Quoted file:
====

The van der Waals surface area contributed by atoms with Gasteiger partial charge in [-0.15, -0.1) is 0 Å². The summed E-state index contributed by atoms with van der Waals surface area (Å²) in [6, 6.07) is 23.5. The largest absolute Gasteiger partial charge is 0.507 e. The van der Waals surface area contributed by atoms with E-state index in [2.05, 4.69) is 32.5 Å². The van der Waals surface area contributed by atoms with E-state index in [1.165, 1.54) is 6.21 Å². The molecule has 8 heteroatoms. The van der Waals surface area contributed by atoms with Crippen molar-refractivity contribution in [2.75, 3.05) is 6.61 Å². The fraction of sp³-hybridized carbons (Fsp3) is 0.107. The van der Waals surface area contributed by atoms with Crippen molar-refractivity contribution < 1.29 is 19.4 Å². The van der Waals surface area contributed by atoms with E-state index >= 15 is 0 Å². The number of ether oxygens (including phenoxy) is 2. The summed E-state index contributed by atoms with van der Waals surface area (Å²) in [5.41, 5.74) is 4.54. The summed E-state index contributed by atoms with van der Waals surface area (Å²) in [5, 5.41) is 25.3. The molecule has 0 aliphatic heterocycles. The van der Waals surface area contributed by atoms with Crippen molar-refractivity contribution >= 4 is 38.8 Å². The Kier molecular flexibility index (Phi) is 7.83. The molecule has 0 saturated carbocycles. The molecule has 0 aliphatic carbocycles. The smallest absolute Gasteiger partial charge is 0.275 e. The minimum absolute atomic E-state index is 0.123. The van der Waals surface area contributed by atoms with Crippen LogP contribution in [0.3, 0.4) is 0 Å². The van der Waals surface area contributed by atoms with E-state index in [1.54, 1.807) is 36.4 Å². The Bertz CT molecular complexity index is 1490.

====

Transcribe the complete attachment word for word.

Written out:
The van der Waals surface area contributed by atoms with Gasteiger partial charge in [-0.15, -0.1) is 0 Å². The summed E-state index contributed by atoms with van der Waals surface area (Å²) in [6, 6.07) is 23.5. The largest absolute Gasteiger partial charge is 0.507 e. The van der Waals surface area contributed by atoms with E-state index in [2.05, 4.69) is 32.5 Å². The van der Waals surface area contributed by atoms with E-state index in [1.165, 1.54) is 6.21 Å². The molecule has 8 heteroatoms. The van der Waals surface area contributed by atoms with Crippen molar-refractivity contribution in [2.75, 3.05) is 6.61 Å². The fraction of sp³-hybridized carbons (Fsp3) is 0.107. The van der Waals surface area contributed by atoms with Crippen molar-refractivity contribution < 1.29 is 19.4 Å². The van der Waals surface area contributed by atoms with E-state index >= 15 is 0 Å². The number of ether oxygens (including phenoxy) is 2. The summed E-state index contributed by atoms with van der Waals surface area (Å²) in [5.41, 5.74) is 4.54. The summed E-state index contributed by atoms with van der Waals surface area (Å²) in [5, 5.41) is 25.3. The molecule has 0 aliphatic heterocycles. The van der Waals surface area contributed by atoms with Crippen molar-refractivity contribution >= 4 is 38.8 Å². The Kier molecular flexibility index (Phi) is 7.83. The molecule has 0 saturated carbocycles. The molecule has 0 aliphatic carbocycles. The smallest absolute Gasteiger partial charge is 0.275 e. The minimum absolute atomic E-state index is 0.123. The van der Waals surface area contributed by atoms with Crippen LogP contribution in [0.3, 0.4) is 0 Å². The van der Waals surface area contributed by atoms with E-state index in [1.54, 1.807) is 36.4 Å². The Bertz CT molecular complexity index is 1490.